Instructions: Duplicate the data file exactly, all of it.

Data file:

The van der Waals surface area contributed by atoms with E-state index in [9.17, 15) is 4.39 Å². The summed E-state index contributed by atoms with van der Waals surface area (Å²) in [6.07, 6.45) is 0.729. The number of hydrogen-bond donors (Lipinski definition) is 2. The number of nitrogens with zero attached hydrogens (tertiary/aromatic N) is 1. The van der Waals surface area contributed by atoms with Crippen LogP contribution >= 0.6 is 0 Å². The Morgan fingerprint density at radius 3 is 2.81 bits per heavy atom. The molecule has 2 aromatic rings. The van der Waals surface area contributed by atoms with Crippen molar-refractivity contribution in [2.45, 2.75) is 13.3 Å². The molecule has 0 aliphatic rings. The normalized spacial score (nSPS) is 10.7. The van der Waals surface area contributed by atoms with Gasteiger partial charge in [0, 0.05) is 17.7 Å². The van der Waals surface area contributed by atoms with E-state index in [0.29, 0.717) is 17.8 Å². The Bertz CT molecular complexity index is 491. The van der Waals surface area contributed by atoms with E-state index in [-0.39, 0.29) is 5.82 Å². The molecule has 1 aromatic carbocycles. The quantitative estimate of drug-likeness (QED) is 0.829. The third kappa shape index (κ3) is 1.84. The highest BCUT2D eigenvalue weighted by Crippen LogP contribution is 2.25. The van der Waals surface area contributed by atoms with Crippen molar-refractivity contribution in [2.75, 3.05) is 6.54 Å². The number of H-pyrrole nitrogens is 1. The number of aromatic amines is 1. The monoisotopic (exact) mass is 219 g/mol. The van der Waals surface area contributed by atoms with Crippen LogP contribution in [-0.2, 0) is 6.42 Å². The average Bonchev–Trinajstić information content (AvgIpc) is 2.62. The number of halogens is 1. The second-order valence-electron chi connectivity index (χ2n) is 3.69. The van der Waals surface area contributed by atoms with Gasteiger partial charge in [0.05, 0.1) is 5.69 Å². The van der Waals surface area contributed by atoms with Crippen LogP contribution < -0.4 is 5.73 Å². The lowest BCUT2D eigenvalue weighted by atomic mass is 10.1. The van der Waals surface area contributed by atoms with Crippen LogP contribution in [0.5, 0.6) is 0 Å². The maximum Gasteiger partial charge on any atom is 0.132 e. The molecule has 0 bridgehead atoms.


The van der Waals surface area contributed by atoms with E-state index in [9.17, 15) is 4.39 Å². The summed E-state index contributed by atoms with van der Waals surface area (Å²) in [6.07, 6.45) is 0.729. The number of hydrogen-bond donors (Lipinski definition) is 2. The number of nitrogens with zero attached hydrogens (tertiary/aromatic N) is 1. The van der Waals surface area contributed by atoms with Crippen LogP contribution >= 0.6 is 0 Å². The Morgan fingerprint density at radius 3 is 2.81 bits per heavy atom. The molecule has 2 aromatic rings. The van der Waals surface area contributed by atoms with Crippen molar-refractivity contribution in [2.45, 2.75) is 13.3 Å². The molecule has 0 aliphatic rings. The normalized spacial score (nSPS) is 10.7. The van der Waals surface area contributed by atoms with Gasteiger partial charge in [0, 0.05) is 17.7 Å². The van der Waals surface area contributed by atoms with E-state index in [0.29, 0.717) is 17.8 Å². The Bertz CT molecular complexity index is 491. The van der Waals surface area contributed by atoms with E-state index in [-0.39, 0.29) is 5.82 Å². The molecule has 1 aromatic carbocycles. The quantitative estimate of drug-likeness (QED) is 0.829. The third kappa shape index (κ3) is 1.84. The highest BCUT2D eigenvalue weighted by Crippen LogP contribution is 2.25. The van der Waals surface area contributed by atoms with Crippen molar-refractivity contribution in [2.75, 3.05) is 6.54 Å². The number of H-pyrrole nitrogens is 1. The number of aromatic amines is 1. The monoisotopic (exact) mass is 219 g/mol. The van der Waals surface area contributed by atoms with Crippen LogP contribution in [-0.2, 0) is 6.42 Å². The average Bonchev–Trinajstić information content (AvgIpc) is 2.62. The number of halogens is 1. The second-order valence-electron chi connectivity index (χ2n) is 3.69. The van der Waals surface area contributed by atoms with Gasteiger partial charge in [0.05, 0.1) is 5.69 Å². The van der Waals surface area contributed by atoms with Crippen LogP contribution < -0.4 is 5.73 Å². The lowest BCUT2D eigenvalue weighted by atomic mass is 10.1. The van der Waals surface area contributed by atoms with Crippen LogP contribution in [0.5, 0.6) is 0 Å². The maximum Gasteiger partial charge on any atom is 0.132 e. The molecule has 0 bridgehead atoms.